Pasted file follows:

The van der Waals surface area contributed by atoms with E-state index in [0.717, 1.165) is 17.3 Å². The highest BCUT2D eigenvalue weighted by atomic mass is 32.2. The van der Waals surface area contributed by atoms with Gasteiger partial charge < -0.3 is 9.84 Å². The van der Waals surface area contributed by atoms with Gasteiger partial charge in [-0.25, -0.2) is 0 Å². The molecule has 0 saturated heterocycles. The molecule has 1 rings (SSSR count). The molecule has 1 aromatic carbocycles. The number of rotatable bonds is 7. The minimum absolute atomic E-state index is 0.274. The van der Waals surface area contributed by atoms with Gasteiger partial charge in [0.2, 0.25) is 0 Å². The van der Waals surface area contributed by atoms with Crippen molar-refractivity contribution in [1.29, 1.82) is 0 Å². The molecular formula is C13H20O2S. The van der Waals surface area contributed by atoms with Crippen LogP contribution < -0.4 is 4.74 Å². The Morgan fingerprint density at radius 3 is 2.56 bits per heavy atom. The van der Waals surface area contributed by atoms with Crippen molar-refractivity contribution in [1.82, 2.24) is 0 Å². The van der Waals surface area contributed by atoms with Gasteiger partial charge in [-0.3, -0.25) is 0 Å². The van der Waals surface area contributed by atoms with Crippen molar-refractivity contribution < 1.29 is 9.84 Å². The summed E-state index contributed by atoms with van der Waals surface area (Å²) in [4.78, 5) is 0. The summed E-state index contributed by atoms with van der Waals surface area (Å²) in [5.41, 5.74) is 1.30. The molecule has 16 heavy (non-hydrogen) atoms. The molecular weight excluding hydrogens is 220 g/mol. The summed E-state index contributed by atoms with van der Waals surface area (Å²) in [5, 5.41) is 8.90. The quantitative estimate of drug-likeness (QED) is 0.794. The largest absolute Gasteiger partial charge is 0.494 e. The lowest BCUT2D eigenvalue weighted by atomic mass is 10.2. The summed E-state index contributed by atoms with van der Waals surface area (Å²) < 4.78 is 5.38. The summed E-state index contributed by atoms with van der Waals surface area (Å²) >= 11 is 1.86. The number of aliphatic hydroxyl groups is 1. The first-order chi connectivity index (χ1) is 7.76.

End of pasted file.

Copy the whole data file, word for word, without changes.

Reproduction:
The van der Waals surface area contributed by atoms with E-state index in [0.717, 1.165) is 17.3 Å². The highest BCUT2D eigenvalue weighted by atomic mass is 32.2. The van der Waals surface area contributed by atoms with Gasteiger partial charge < -0.3 is 9.84 Å². The van der Waals surface area contributed by atoms with Gasteiger partial charge in [-0.25, -0.2) is 0 Å². The molecule has 0 saturated heterocycles. The molecule has 1 rings (SSSR count). The molecule has 1 aromatic carbocycles. The number of rotatable bonds is 7. The minimum absolute atomic E-state index is 0.274. The van der Waals surface area contributed by atoms with Gasteiger partial charge in [0.2, 0.25) is 0 Å². The van der Waals surface area contributed by atoms with Crippen molar-refractivity contribution in [1.29, 1.82) is 0 Å². The molecular formula is C13H20O2S. The van der Waals surface area contributed by atoms with Crippen LogP contribution < -0.4 is 4.74 Å². The Morgan fingerprint density at radius 3 is 2.56 bits per heavy atom. The van der Waals surface area contributed by atoms with Crippen molar-refractivity contribution in [1.82, 2.24) is 0 Å². The van der Waals surface area contributed by atoms with Gasteiger partial charge in [-0.3, -0.25) is 0 Å². The van der Waals surface area contributed by atoms with Crippen molar-refractivity contribution < 1.29 is 9.84 Å². The summed E-state index contributed by atoms with van der Waals surface area (Å²) in [4.78, 5) is 0. The summed E-state index contributed by atoms with van der Waals surface area (Å²) in [5.41, 5.74) is 1.30. The molecule has 16 heavy (non-hydrogen) atoms. The molecular weight excluding hydrogens is 220 g/mol. The summed E-state index contributed by atoms with van der Waals surface area (Å²) in [5, 5.41) is 8.90. The quantitative estimate of drug-likeness (QED) is 0.794. The largest absolute Gasteiger partial charge is 0.494 e. The lowest BCUT2D eigenvalue weighted by atomic mass is 10.2. The summed E-state index contributed by atoms with van der Waals surface area (Å²) < 4.78 is 5.38. The summed E-state index contributed by atoms with van der Waals surface area (Å²) >= 11 is 1.86. The number of aliphatic hydroxyl groups is 1. The first-order chi connectivity index (χ1) is 7.76.